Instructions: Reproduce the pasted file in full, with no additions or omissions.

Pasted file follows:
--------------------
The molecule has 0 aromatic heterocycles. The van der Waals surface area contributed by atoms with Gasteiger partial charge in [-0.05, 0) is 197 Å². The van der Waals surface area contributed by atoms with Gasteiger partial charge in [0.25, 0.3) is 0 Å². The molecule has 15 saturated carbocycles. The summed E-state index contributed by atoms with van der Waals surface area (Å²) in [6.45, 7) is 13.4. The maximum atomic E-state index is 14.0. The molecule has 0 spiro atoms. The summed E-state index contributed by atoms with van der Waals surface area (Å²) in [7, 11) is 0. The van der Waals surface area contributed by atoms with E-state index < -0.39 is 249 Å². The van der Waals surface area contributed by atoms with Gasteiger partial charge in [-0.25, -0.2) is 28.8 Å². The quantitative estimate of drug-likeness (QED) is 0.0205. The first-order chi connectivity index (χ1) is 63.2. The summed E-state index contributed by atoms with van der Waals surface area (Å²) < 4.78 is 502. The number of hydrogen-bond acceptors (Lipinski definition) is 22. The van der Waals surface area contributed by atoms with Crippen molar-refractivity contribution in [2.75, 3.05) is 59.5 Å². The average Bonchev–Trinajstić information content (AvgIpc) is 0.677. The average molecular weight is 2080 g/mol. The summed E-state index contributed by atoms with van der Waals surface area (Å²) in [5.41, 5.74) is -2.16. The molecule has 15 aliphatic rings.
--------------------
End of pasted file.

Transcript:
The molecule has 0 aromatic heterocycles. The van der Waals surface area contributed by atoms with Gasteiger partial charge in [-0.05, 0) is 197 Å². The van der Waals surface area contributed by atoms with Gasteiger partial charge in [0.25, 0.3) is 0 Å². The molecule has 15 saturated carbocycles. The summed E-state index contributed by atoms with van der Waals surface area (Å²) in [6.45, 7) is 13.4. The maximum atomic E-state index is 14.0. The molecule has 0 spiro atoms. The summed E-state index contributed by atoms with van der Waals surface area (Å²) in [7, 11) is 0. The van der Waals surface area contributed by atoms with E-state index < -0.39 is 249 Å². The van der Waals surface area contributed by atoms with Gasteiger partial charge in [-0.25, -0.2) is 28.8 Å². The quantitative estimate of drug-likeness (QED) is 0.0205. The first-order chi connectivity index (χ1) is 63.2. The summed E-state index contributed by atoms with van der Waals surface area (Å²) < 4.78 is 502. The number of hydrogen-bond acceptors (Lipinski definition) is 22. The van der Waals surface area contributed by atoms with Crippen molar-refractivity contribution in [2.75, 3.05) is 59.5 Å². The average Bonchev–Trinajstić information content (AvgIpc) is 0.677. The average molecular weight is 2080 g/mol. The summed E-state index contributed by atoms with van der Waals surface area (Å²) in [5.41, 5.74) is -2.16. The molecule has 15 aliphatic rings.